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Itanium equivalents for Intel Xeon

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September 3, 2012 5:36:35 PM

Hello everyone,

I revert to these forums as I am unable to find any specific information.

Currently I have a HP RX7640 (http://h18000.www1.hp.com/products/quickspecs/12470_div...) with 6 Dual-core Itanium chips.

I am considering moving over to X86 and am trying to understand what Xeon chips would be the equivalent or better than the Itanium.

On the RX7640 I have 4 Vpar's. All are running various instances of Oracle BD's both EE and SE. I am only running BDs.

Not sure if this amount of information is enough but am hoping it is.

What would like to get is someone that could confirm the starting from a certain Xeon chip processing power will be equl to or better than 1 Itanium chip.

Thanks in advance,
Regards
September 3, 2012 5:45:43 PM

I btw have various Dell machines with 2x Xeon E5620, would such a chip compare well to Itanium?
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September 4, 2012 5:53:53 PM

Thanks Jay. I had actually already found these links. What I can see is that Intel sells the E7 as an equivalente it doesn't however include allot of information on why. Also I I still am in doubt if the there might be inferior Intel X86 processors to the E7 that could acomplish the same as the Itanium.
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September 4, 2012 8:21:19 PM

icebrian said:
Hello everyone,

I revert to these forums as I am unable to find any specific information.

Currently I have a HP RX7640 (http://h18000.www1.hp.com/products/quickspecs/12470_div...) with 6 Dual-core Itanium chips.

I am considering moving over to X86 and am trying to understand what Xeon chips would be the equivalent or better than the Itanium.

On the RX7640 I have 4 Vpar's. All are running various instances of Oracle BD's both EE and SE. I am only running BDs.

Not sure if this amount of information is enough but am hoping it is.

What would like to get is someone that could confirm the starting from a certain Xeon chip processing power will be equl to or better than 1 Itanium chip.

Thanks in advance,
Regards


This is very tricky to answer in real life. Most current x86_64 CPUs including the current Xeons are fairly narrow (3 or 4-issue) units with few registers (16) and large amounts of power and effort dedicated to out of order execution engines. Itanium is an extremely wide (11 issue) in-order chip with a massive 128 registers that depends very heavily on the compiler to keep itself occupied. The Itanium also has a potential very powerful FMAC FPU that Intel has yet to replicate on any Xeon. AMD only recently put an FMAC FPU on an x86_64 CPU in 2011 with the "Bulldozer" AMD FX series and 3200/4200/6200 series Opterons. Itanium performance as a result is VERY sensitive to the particular code it is running and the compiler it is compiled with. You can have a MASSIVE difference in performance if you have branchy low-IPC code compiled with a poor compiler or poor options vs. hand-tuned, high-IPC code compiled with a compiler with the right magic juju to keep all 11 pipelines as full as possible. I have worked somewhat briefly with Itaniums for HPC and they can be very powerful or downright suck. Also, there is no direct apples-to-apples performance comparison using identical OSes and program binaries between the x86_64 Xeons and ia64 Itaniums because they have different ISAs and require different binaries.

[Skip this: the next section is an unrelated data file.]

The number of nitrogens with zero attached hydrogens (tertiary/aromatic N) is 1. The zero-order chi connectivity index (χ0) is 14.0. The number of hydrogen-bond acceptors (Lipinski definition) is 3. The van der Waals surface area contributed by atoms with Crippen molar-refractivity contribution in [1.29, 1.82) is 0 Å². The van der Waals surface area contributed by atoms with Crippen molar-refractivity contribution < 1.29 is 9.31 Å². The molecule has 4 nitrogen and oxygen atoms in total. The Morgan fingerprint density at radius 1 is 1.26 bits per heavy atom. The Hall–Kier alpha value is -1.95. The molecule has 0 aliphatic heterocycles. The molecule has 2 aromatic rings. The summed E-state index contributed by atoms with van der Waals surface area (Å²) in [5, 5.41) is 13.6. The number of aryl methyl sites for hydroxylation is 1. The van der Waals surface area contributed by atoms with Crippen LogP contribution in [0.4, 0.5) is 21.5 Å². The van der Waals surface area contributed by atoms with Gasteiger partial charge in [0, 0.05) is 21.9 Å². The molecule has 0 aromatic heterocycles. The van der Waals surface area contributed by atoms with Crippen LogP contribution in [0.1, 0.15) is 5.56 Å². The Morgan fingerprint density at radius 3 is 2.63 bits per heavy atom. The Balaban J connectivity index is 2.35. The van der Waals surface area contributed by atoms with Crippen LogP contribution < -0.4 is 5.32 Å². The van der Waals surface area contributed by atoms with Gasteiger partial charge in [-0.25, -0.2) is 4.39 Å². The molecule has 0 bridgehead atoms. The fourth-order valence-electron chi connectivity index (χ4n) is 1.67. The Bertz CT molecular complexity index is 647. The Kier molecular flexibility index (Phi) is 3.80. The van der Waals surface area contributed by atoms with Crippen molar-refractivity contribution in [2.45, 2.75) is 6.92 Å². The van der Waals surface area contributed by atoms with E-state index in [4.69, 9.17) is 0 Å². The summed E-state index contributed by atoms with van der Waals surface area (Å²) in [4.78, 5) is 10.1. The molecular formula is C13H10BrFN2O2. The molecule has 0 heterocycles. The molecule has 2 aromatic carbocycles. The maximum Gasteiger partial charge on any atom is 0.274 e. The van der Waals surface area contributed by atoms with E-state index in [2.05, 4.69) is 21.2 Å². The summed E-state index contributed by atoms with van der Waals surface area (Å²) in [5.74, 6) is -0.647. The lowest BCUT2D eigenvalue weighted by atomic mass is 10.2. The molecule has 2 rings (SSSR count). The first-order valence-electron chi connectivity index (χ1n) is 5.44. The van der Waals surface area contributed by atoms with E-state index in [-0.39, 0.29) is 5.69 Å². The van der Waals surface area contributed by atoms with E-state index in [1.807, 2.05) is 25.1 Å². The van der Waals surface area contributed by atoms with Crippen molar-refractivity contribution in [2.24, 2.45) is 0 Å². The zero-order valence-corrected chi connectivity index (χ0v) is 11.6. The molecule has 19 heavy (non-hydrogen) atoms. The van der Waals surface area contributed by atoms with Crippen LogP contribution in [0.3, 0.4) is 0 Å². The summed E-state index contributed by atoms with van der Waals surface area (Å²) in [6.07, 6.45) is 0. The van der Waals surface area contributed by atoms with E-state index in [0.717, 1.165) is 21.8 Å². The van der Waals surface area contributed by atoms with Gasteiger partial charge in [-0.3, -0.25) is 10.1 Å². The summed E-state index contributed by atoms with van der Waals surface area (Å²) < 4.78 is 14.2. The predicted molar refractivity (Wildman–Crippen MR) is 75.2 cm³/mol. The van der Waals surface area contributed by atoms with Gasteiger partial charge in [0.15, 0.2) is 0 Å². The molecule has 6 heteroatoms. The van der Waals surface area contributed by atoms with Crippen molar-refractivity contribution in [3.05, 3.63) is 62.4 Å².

My best guess is that your six-CPU Itanium system is probably on a good day about as fast as a modern six-core Xeon like an E5650 or E5-2620. The current Xeons are clocked much higher, have bunches of bandwidth due to their integrated memory controllers/point-to-point buses and have excellent SIMD capabilities and a bunch of cores. Your Itaniums are five years old, low-clocked, likely underutilized by less than perfect binaries, and bus-choked by their old FSB architecture. If you really want to guarantee that you end up with a faster system buy yourself a dual 8-core Xeon E5-26xx system or a dual 16-core AMD Opteron system.

icebrian said:
Thanks Jay. I had actually already found these links. What I can see is that Intel sells the E7 as an equivalente it doesn't however include allot of information on why. Also I I still am in doubt if the there might be inferior Intel X86 processors to the E7 that could acomplish the same as the Itanium.


The E7 is an equivalent to the Itaniums because the E7s and the Itaniums are both very expensive, have the ability to be made into 4-CPU and greater systems, and have roughly similar RAS (reliability, availability, and serviceability) capabilities. E7s are very, very expensive because of their 4-CPU+ capabilities and you will do better with the two-CPU-only E5 series from a cost and performance standpoint.

In short, I recommend that you get yourself an inexpensive but decent desktop system such as an i5-3550K or AMD FX-8150 and run Linux on it, and see how it stacks up to the Itaniums running Linux. Base your server purchase accordingly based on the number of CPUs and clock speed you feel you need to get the performance you need.
September 5, 2012 7:30:58 PM

Wow! Thanks very much MU_Engineer. Very helpfull information! :) 

I completely understand that it is very complicated to do side-by-side comparissons on these processores.

Will probably go, as you suggest, simply by testing on each platform.

Once again many thanks!

Best regards,
!